And how did you feel about LOST? This is how I'll know the compatibility of our opinions.
And how did you feel about LOST? This is how I'll know the compatibility of our opinions.
I'm not sure why you're phrasing this in terms of rights. Facebook doesn't have a "right" to track you, but it is part of their business model and user agreement. You agree to be tracked when you use their service. By extension, you don't have a "right" not to be tracked.
Dude, the issues here aside, I'm *asking* you to correct my perspective and you're still an asshole to me. That doesn't convey care for your neighbor or the best for your countryman. If your words generally fall on deaf ears, maybe it's because your wrap them in insults and condescension.
I get the feeling that I've pissed you off. I'm sorry if I'm done something wrong; I'm honestly just trying to understand why everybody's so angry.
-wall street does *not* exist for the purposes of making money for those who play there
But that's a side effect of any sufficiently-liquid market, isn't it? The *purpose* of the market seems not too relevant to me; you can't realistically expect to control everybody's motivations for participating in the market.
Going another step, why shouldn't "arbitrage" (quotes for the pedantic) be a part of the market? This is a real question; I'm not trying to push a philosophy here. What's so bad about that? Either you want to participate in that kind of market and you do. Or you dislike what it does to the market and you opt out. Who's the victim here?
Maybe the real issue that has people so worked up is that we've put our financial security into the hands of greedy people who make high-risk bets with our money. Well... maybe we shouldn't do that if we don't like it? Maybe those who are comfortable with that can participate in the market and those who aren't should skip it?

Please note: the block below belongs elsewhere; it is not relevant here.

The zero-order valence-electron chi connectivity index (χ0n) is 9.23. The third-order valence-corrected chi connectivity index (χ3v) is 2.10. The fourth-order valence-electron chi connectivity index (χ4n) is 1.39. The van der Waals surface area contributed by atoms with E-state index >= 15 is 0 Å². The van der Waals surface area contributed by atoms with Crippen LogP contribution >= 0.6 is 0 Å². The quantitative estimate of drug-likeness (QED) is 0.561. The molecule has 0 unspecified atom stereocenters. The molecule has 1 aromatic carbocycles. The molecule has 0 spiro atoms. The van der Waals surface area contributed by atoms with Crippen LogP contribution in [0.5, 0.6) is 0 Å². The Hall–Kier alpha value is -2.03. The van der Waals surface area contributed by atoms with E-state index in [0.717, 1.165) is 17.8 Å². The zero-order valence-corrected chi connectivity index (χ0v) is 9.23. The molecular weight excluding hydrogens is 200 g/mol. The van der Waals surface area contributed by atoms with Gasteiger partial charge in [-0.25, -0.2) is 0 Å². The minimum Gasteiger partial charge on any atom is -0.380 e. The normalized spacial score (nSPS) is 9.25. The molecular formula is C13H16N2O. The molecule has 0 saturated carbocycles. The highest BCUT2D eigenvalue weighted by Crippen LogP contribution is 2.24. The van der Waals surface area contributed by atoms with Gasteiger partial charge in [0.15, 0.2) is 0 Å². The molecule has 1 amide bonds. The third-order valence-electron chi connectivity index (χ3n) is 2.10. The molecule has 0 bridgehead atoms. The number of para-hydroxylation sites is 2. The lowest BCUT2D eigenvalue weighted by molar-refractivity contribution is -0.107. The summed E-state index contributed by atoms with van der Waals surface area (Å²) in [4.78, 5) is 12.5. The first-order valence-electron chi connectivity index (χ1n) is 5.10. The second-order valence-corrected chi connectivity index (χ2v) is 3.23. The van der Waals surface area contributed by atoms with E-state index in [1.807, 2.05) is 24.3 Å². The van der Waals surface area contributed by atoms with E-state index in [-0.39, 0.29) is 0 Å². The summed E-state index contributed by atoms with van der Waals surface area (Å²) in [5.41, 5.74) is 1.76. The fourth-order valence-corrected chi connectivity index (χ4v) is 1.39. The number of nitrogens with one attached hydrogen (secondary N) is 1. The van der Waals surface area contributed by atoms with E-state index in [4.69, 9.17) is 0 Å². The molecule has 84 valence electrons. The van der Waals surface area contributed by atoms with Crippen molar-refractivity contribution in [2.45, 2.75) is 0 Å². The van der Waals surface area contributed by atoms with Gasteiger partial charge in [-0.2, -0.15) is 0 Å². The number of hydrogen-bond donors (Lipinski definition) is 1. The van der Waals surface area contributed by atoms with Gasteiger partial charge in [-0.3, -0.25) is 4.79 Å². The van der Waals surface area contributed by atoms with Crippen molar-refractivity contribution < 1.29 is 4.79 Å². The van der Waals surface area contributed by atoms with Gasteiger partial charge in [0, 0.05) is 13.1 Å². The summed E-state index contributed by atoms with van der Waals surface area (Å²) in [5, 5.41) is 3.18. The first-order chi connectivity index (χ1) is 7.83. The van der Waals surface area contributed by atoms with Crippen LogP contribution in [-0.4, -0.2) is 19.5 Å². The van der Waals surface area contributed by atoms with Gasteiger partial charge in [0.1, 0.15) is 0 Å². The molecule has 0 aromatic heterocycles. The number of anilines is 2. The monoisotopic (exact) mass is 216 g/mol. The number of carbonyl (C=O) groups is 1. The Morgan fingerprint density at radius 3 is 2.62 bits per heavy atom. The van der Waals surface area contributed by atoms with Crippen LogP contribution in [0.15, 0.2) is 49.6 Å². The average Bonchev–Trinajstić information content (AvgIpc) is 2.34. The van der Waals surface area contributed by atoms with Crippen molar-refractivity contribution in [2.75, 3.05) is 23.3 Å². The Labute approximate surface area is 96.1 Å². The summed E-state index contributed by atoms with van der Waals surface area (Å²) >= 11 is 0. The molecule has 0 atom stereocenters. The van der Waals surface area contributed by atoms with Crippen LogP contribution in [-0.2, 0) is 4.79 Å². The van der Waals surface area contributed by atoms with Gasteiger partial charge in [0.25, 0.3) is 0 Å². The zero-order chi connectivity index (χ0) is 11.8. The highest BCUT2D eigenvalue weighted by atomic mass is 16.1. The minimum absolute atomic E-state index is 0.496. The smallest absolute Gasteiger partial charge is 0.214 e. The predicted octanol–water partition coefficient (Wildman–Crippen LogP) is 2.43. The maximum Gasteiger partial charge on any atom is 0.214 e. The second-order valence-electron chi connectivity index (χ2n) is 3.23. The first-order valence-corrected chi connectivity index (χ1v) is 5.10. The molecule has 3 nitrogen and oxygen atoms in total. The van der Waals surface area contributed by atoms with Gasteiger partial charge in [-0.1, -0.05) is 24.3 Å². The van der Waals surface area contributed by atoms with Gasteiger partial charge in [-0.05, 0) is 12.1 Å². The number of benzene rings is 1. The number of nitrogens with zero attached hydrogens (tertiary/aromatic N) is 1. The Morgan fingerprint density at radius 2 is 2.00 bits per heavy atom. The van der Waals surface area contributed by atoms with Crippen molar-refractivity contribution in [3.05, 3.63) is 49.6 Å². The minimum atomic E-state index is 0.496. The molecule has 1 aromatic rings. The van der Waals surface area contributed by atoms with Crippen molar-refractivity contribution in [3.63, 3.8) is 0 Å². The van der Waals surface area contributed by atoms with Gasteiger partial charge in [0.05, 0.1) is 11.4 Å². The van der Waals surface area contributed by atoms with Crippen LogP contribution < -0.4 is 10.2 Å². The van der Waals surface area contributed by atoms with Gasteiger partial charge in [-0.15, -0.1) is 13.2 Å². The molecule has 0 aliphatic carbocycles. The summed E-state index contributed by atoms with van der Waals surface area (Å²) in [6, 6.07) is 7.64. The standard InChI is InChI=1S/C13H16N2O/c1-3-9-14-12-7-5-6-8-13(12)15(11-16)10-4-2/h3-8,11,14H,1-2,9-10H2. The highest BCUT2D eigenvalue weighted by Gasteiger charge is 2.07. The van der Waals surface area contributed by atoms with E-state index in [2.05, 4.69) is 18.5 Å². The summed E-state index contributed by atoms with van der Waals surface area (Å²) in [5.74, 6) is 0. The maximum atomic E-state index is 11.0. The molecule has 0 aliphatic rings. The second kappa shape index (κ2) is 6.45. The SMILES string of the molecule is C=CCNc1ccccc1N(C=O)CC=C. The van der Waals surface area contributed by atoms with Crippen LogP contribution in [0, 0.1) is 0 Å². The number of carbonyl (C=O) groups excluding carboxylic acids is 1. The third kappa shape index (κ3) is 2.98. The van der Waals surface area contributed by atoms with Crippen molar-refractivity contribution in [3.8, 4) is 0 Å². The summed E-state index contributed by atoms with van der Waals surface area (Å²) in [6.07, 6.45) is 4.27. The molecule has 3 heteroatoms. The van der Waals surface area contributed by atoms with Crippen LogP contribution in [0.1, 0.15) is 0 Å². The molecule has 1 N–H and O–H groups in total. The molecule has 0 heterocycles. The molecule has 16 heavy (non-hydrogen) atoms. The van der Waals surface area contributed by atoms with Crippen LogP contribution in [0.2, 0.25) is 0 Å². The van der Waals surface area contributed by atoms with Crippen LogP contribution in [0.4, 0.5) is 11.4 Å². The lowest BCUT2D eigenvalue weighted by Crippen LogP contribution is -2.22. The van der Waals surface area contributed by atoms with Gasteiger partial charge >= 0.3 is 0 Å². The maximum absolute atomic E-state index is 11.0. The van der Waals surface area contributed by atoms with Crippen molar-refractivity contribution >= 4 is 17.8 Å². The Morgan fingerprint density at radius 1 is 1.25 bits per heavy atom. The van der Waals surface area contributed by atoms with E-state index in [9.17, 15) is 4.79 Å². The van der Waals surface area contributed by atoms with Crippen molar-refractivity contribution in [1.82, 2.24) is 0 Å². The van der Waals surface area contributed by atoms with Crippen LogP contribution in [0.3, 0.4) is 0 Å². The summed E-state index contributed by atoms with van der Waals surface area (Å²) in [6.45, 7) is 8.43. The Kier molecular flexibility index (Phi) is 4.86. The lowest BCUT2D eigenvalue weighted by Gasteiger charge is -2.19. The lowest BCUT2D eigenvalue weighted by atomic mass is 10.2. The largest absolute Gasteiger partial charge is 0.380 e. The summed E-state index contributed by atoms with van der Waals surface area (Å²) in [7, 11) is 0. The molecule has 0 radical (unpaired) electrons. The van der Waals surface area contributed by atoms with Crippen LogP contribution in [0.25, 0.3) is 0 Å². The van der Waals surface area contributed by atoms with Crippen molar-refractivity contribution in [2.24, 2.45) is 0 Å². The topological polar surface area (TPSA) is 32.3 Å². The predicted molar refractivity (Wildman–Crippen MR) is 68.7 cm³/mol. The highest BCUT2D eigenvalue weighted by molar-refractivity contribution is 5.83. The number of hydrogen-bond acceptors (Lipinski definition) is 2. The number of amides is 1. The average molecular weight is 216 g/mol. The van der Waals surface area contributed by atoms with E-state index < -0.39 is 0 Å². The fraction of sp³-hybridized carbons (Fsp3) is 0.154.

It's not that I'm arguing that the market *should* be the way it is, because I don't really know. I just really don't understand the vitriol. I look at HFT and think "they're making a ton of money playing within the rules... um, ok; why is that bad for me?". Really, if it's bad for me and I don't get it, please explain it to me, because I'd like to understand what I'm missing.
I don't particularly *like* HFT but I have a lot of trouble understanding the hate. It's not Wall Street's job to make the world a "better place." It's a *market*. That's it. Trading stocks is speculation, no matter how long you hold the stock.
If you place your entire financial future in the hands of trading algorithms, you live or die by them, regardless of how fast they execute. If you deploy a poor algorithm and your business goes bankrupt... oh well, guess you took a huge risk, didn't have appropriate failsafes in place, and now you're out of business. Why is this a tragedy for everybody else?
If you're curious, you can actually read the Valve Employee Handbook at their site:
From the handbook and other things I've read, I think nobody at Valve is told what to work on... period. They work on whatever they want / think will be valuable. Valve sets the hiring bar so high that this hasn't been a problem. And, even if it was, they do periodic peer reviews that would expose the truly weak links.
It's a really, *really* interesting model. Valve, having had the huge success that is Steam, is in the relatively unique position of having loads of cash and operating in an open-ended market that rewards creativity. I sometimes wonder if it could work in more traditional companies / businesses. I imagine it could work at some place like Microsoft or Goole that's flush with cash (if they weren't public companies, that is). I doubt it would work well at a smaller company whose life depends on executing well on a very narrow strategy.
Advertisers move money to what's effective. If online advertising becomes less effective, they remove money from the ecosystem.
Your search example demonstrates a lack of industry knowledge. That's not the case that DNT impacts. Rather, it's knowing the user visited Nike.com in the last 30 days but didn't buy anything, so maybe you should show them a Nike ad if you get a chance. It's called retargeting or remarketing and it works a lot better than just spamming ads at everybody. It's also typically divorced from the identity of the user himself; he's just a cookie ID to the advertisers. And the knowledge is lost when he clears his cookies.
Yes, exactly! Everybody wants everything for free! Without any downside! Let's do that!